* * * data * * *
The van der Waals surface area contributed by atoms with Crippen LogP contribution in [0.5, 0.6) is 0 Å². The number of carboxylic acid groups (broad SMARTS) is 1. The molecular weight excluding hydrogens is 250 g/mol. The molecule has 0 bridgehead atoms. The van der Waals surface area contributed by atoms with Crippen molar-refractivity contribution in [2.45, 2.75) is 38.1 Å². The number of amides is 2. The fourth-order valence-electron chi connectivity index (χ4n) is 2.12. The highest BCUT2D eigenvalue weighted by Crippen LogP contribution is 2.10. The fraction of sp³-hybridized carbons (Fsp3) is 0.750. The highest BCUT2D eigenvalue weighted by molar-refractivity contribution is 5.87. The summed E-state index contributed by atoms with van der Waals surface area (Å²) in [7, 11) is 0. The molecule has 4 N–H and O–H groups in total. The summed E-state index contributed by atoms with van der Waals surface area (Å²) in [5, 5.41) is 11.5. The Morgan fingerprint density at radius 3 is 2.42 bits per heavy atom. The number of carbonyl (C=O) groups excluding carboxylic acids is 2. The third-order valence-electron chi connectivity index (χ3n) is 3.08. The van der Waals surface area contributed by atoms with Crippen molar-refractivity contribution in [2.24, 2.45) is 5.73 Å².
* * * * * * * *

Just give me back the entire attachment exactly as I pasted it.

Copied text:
The van der Waals surface area contributed by atoms with Crippen LogP contribution in [0.5, 0.6) is 0 Å². The number of carboxylic acid groups (broad SMARTS) is 1. The molecular weight excluding hydrogens is 250 g/mol. The molecule has 0 bridgehead atoms. The van der Waals surface area contributed by atoms with Crippen molar-refractivity contribution in [2.45, 2.75) is 38.1 Å². The number of amides is 2. The fourth-order valence-electron chi connectivity index (χ4n) is 2.12. The highest BCUT2D eigenvalue weighted by Crippen LogP contribution is 2.10. The fraction of sp³-hybridized carbons (Fsp3) is 0.750. The highest BCUT2D eigenvalue weighted by molar-refractivity contribution is 5.87. The summed E-state index contributed by atoms with van der Waals surface area (Å²) in [7, 11) is 0. The molecule has 4 N–H and O–H groups in total. The summed E-state index contributed by atoms with van der Waals surface area (Å²) in [5, 5.41) is 11.5. The Morgan fingerprint density at radius 3 is 2.42 bits per heavy atom. The number of carbonyl (C=O) groups excluding carboxylic acids is 2. The third-order valence-electron chi connectivity index (χ3n) is 3.08. The van der Waals surface area contributed by atoms with Crippen molar-refractivity contribution in [2.24, 2.45) is 5.73 Å².